04 October 2013

An Improved Chemical Dose Controller

On Wednesday of last week, our Chemical Dose Controller team finished preparing a package to be sent out to India. The chemical dose controller is the part of our plant that administers coagulant and chlorine and it's an incredibly intricate piece of technology. The mechanism regulates the dosing of the desired chemical, adjusting dosages accordingly to complement the flow rate of the water through the plant. It's important to note that it achieves this without pumps or meters or anything other than gravity and some clever techniques. The team has also just finished adjusting the system to accommodate for lower flow rates for deployment in India.

The kit to India contained some new components for the CDC mechanism to be implemented there; there's even an instruction manual to be sent along with the parts, keeping with our goal of distributing technology that works well without the need for specialized knowledge or resources.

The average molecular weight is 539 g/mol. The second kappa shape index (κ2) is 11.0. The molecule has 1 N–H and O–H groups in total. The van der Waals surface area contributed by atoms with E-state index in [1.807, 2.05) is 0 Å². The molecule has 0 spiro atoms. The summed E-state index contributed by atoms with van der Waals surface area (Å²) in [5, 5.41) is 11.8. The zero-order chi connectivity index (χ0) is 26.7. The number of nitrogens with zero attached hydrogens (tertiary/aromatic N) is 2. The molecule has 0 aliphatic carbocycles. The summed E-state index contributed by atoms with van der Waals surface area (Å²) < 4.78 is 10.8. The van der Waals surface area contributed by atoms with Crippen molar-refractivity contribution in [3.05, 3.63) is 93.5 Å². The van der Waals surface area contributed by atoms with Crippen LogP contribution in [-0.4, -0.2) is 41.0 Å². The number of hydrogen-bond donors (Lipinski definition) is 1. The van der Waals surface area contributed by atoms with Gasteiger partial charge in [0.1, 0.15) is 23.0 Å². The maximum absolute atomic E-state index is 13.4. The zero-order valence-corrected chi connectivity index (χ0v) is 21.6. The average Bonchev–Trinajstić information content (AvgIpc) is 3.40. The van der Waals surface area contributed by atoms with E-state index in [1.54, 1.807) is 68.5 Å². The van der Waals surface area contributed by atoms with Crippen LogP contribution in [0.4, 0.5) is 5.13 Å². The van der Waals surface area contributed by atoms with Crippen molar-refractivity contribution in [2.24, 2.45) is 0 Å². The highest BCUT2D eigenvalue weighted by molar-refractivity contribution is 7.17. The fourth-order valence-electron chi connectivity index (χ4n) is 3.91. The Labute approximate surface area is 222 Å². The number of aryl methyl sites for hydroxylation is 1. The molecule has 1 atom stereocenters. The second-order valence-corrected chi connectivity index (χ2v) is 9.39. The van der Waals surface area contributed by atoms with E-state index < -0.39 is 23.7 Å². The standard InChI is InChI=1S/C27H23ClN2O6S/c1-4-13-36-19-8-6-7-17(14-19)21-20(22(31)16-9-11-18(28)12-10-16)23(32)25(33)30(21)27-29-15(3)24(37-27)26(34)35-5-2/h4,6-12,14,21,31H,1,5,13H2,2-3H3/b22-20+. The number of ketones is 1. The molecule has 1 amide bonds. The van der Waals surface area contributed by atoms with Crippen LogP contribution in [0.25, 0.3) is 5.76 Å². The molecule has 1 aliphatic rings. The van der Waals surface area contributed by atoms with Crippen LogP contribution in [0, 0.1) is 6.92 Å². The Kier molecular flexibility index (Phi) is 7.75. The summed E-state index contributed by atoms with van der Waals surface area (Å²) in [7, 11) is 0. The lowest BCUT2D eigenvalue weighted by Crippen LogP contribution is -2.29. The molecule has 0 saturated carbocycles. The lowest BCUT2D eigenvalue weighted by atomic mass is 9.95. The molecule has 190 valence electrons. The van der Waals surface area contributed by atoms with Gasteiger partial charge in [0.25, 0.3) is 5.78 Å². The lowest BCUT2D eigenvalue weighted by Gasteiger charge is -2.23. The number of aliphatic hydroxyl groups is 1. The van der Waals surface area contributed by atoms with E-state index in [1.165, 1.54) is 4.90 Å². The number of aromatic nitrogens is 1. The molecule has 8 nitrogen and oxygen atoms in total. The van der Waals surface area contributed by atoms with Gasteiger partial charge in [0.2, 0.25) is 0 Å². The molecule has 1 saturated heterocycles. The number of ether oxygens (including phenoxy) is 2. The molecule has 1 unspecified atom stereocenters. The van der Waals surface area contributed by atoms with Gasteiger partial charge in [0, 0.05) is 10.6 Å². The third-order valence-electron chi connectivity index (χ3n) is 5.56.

Next stop: India!
There was a problem concerning the lackluster performance of one component: it was found that one of the parts inside the valve slowly deteriorated from constant contact with chlorine, which jams the valve and prevents it from being properly maintained. 

The white part doesn't work well with chlorine in the long-run.

Luckily, Saugat and Zeyu, the two that make up the Chemical Dose Controller subteam, discovered what was happening and replaced the old valve with a new one that looks virtually identical in every respect, except that the knob is red. In the newer and much better model, what used to be EPDM rubber ring is now rendered in fluoroelastomer, a popular alternative to Teflon, the bulletproof material.

Bonus picture: a representation of the chemical dose controller mechanism. The actual mechanism doesn't look like this at all.

You can actually see the old valves with the blue knobs still attached; the newer ones have red knobs. This model, like the actual thing, is operated by gravity.


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